One public-use cabin is already under construction along the Iditarod Trail, another is planned for this summer, and $400,000 in federal stimulus funding is on the way to pay for at least four more, the trail's chief manager said Monday.
Kevin Keeler, Iditarod National Historic Trail administrator for the federal Bureau of Land Management, said it's all part of an effort to make Alaska's most famous trail into a real trail.
A historic, century-old, sled-dog road from Tidewater in Seward to the gold fields of Nome on the Bering Sea, the trail was largely abandoned in the mid-1900s, only to be rediscovered with the birth of the Iditarod Trail Sled Dog Race in 1973. The race has used a route it calls the Iditarod Trail ever since, but much of it is more of a line on a map than a fixed reality on the ground.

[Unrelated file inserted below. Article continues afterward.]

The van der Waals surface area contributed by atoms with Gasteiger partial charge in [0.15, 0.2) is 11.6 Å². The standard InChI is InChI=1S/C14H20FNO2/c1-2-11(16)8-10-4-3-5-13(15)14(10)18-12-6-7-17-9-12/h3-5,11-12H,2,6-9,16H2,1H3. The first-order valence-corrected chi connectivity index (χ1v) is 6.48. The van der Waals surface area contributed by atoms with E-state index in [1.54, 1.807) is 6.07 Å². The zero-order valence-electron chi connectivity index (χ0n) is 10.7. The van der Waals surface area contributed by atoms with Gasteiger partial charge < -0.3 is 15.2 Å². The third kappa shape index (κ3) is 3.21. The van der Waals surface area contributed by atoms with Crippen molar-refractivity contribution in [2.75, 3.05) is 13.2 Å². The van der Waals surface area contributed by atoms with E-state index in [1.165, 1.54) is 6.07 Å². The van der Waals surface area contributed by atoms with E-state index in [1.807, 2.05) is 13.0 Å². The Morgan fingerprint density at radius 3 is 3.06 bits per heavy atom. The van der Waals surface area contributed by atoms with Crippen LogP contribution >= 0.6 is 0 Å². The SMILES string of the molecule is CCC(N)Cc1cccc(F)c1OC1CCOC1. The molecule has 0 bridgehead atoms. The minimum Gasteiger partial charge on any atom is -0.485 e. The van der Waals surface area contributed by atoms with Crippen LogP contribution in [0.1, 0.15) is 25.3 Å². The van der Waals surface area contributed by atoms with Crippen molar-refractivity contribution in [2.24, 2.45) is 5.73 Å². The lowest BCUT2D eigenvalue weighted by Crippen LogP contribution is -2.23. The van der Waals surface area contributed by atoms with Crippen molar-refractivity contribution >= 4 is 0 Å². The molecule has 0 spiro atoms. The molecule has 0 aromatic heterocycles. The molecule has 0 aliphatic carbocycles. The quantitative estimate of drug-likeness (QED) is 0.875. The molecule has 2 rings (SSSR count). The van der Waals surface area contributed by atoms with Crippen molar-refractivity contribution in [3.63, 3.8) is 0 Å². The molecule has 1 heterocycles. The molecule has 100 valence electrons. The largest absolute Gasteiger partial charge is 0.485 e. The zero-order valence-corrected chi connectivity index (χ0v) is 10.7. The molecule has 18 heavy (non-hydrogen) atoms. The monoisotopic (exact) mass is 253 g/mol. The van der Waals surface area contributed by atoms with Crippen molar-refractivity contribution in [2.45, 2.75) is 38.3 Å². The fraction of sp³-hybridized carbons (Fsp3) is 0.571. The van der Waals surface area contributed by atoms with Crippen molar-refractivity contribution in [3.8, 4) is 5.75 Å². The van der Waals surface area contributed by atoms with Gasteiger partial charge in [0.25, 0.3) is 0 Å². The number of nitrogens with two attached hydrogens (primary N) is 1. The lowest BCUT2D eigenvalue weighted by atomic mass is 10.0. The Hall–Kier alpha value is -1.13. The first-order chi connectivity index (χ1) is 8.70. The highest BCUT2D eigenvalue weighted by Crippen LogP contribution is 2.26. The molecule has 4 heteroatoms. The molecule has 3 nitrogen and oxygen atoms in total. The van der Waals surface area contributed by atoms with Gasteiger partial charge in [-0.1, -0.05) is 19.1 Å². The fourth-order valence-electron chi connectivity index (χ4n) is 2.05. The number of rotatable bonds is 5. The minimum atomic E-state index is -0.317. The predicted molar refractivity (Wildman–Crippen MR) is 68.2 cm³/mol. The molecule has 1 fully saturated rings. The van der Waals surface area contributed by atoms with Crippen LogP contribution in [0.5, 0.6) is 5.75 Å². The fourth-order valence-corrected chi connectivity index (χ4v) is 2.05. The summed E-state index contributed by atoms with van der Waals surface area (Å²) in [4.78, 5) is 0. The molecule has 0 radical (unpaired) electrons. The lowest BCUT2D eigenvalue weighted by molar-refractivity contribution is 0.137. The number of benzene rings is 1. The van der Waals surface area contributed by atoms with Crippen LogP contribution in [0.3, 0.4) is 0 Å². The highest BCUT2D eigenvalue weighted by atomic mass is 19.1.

Especially in open areas, the trail in one winter can be miles away from where it was the previous winter. The BLM, in cooperation with the state of Alaska and Native corporations, has for several years now been trying to get the trail marked and protected by easements across non-federal lands.
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At the same time, the federal agency has been expanding efforts to make the trail safer by building shelter cabins at reasonable distances along the route. The cabin that will be going up this summer is along the trail between Iditarod and Shageluk in the Innoko River country. It will be near the place where three Iditarod dog teams were stranded in a deadly blizzard that killed two dogs, nearly claimed the life of another, and forced all three teams out of the race in March.
"It looks like the new safety cabin construction we're going to be doing between Iditarod and Shageluk is going to be a 'dress rehearsal' for bigger things to come," Keller added, citing the $400,000 that Secretary of the Interior Ken Salazar said is now on its way for more cabins.
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